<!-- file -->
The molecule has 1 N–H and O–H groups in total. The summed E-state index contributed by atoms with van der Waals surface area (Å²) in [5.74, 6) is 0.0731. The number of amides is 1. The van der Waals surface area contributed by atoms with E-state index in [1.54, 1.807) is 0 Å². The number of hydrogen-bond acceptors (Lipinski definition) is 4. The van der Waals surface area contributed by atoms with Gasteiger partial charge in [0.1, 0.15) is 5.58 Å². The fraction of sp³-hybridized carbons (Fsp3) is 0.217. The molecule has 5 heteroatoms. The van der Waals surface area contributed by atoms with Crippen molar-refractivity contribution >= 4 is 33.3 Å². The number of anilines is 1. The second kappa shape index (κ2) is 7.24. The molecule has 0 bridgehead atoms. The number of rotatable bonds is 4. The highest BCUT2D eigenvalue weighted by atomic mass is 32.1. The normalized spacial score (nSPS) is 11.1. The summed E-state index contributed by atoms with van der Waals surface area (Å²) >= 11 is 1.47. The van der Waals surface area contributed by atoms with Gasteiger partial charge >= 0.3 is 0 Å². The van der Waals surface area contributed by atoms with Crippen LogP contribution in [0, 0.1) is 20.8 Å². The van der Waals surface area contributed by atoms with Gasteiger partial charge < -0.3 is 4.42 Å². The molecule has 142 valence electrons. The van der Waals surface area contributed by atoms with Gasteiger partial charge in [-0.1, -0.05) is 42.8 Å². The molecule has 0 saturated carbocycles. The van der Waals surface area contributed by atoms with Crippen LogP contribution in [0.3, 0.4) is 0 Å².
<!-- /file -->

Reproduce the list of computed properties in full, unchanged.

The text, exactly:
The molecule has 1 N–H and O–H groups in total. The summed E-state index contributed by atoms with van der Waals surface area (Å²) in [5.74, 6) is 0.0731. The number of amides is 1. The van der Waals surface area contributed by atoms with E-state index in [1.54, 1.807) is 0 Å². The number of hydrogen-bond acceptors (Lipinski definition) is 4. The van der Waals surface area contributed by atoms with Gasteiger partial charge in [0.1, 0.15) is 5.58 Å². The fraction of sp³-hybridized carbons (Fsp3) is 0.217. The molecule has 5 heteroatoms. The van der Waals surface area contributed by atoms with Crippen molar-refractivity contribution >= 4 is 33.3 Å². The number of anilines is 1. The second kappa shape index (κ2) is 7.24. The molecule has 0 bridgehead atoms. The number of rotatable bonds is 4. The highest BCUT2D eigenvalue weighted by atomic mass is 32.1. The normalized spacial score (nSPS) is 11.1. The summed E-state index contributed by atoms with van der Waals surface area (Å²) >= 11 is 1.47. The van der Waals surface area contributed by atoms with Gasteiger partial charge >= 0.3 is 0 Å². The van der Waals surface area contributed by atoms with Crippen LogP contribution in [0, 0.1) is 20.8 Å². The van der Waals surface area contributed by atoms with Gasteiger partial charge < -0.3 is 4.42 Å². The molecule has 142 valence electrons. The van der Waals surface area contributed by atoms with Gasteiger partial charge in [-0.1, -0.05) is 42.8 Å². The molecule has 0 saturated carbocycles. The van der Waals surface area contributed by atoms with Crippen LogP contribution in [0.3, 0.4) is 0 Å².